The metathorax is immovably joined to the mesothorax, and is completely covered on top by the elytra; the mesothorax usually emerges between the bases of the elytra in the form of a scutellum. The elytra in the majority of Coleopterans completely cover the abdomen on top, but in a number of groups are shortened and leave visible two to five segments of the abdomen (rove beetles); rarely, the elytra are completely absent. Only the posterior wings are used in flight. They fold not only longitudinally but also transversely, and they retract under the elytra. The venation of the wings is quite simple, and the type of venation is significant in classifying Coleopterans. The posterior wings are underdeveloped in many beetles and weevils. The abdomen consists of nine segments, of which four to six are visible externally. The anatomy is of the usual type for insects.
Development and way of life. Coleopterans are always dioecious and almost always oviparous; viviparity is found very rarely (in some Chrysomelidae and the Staphylinidae). Parthenogenesis is characteristic of some Tenebrionidae, Chrysomelidae, and especially Curculionidae. The majority of Coleopterans develop in four phases: egg, larva, pupa, and imago. But in some families hypermetamorphosis is known, with six or more phases. The life span of the imago in Coleopterans is most often one to three months, but sometimes is only a few days. If the young beetles hibernate, the life span is six to ten months, rarely more than one year.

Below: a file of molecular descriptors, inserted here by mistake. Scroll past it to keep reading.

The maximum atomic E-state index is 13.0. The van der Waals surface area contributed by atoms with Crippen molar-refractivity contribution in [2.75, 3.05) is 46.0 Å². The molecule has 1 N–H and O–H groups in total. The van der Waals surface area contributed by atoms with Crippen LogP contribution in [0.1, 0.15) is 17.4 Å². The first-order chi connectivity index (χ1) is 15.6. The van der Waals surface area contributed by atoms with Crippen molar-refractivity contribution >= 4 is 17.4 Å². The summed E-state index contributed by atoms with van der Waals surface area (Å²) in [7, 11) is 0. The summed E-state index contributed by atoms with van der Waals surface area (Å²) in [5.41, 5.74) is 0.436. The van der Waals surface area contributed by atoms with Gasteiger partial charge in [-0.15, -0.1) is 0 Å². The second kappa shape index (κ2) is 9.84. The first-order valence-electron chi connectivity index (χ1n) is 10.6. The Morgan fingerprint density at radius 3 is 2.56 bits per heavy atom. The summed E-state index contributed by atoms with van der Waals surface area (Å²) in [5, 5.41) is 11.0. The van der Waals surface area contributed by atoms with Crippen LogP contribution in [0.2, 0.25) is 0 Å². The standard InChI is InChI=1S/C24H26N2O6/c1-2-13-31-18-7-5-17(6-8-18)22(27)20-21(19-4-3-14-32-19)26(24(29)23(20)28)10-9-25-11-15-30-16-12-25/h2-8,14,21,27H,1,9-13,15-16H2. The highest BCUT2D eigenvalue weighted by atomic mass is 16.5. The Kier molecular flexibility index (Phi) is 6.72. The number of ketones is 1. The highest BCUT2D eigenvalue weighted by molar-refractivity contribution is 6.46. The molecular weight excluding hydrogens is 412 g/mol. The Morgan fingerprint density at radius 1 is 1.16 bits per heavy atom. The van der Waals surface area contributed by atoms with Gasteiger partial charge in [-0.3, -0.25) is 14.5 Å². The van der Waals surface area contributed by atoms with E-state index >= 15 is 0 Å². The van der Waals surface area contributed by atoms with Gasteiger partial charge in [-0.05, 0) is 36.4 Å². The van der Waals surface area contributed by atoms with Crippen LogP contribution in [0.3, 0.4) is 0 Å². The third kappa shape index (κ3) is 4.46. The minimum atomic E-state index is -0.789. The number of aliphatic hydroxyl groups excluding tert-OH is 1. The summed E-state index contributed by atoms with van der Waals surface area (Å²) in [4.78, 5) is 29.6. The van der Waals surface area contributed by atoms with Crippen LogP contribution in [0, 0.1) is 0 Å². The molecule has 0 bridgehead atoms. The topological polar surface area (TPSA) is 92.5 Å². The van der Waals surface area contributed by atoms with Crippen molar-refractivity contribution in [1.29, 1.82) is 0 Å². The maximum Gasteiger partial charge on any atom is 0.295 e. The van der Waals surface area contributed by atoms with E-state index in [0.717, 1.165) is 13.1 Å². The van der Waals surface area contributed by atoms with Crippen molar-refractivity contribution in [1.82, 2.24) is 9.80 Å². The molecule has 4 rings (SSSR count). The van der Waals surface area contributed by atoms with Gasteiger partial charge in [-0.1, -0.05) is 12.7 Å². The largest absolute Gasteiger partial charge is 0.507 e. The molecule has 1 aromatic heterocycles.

The larvae that inhabit the fruits and leaves of plants, dung, and carcasses develop for one to four months, and those that live in soil or wood often develop for one year or more. The pupa phase lasts from several days to one month, rarely longer. In temperate latitudes Coleopterans usually have one generation per year; rarely there are several (in some Chrysomelidae and Coccinellidae). As a rule the principal nutrition of the individual, which ensures its growth and physiological maturity, occurs during the larval phase; however, the imago often needs supplementary nutrition. The larvae are of two principal types. The campodeiform have a well-separated head, a body with compact coverings, and legs of five to six segments, and they are usually free-moving, motile, and often predacious. Eruciform larvae are thick and fleshy, have short legs or no legs, have soft white coverings, are not very motile, usually live in hiding, and are phytophages or saprophages. There are many transitional forms.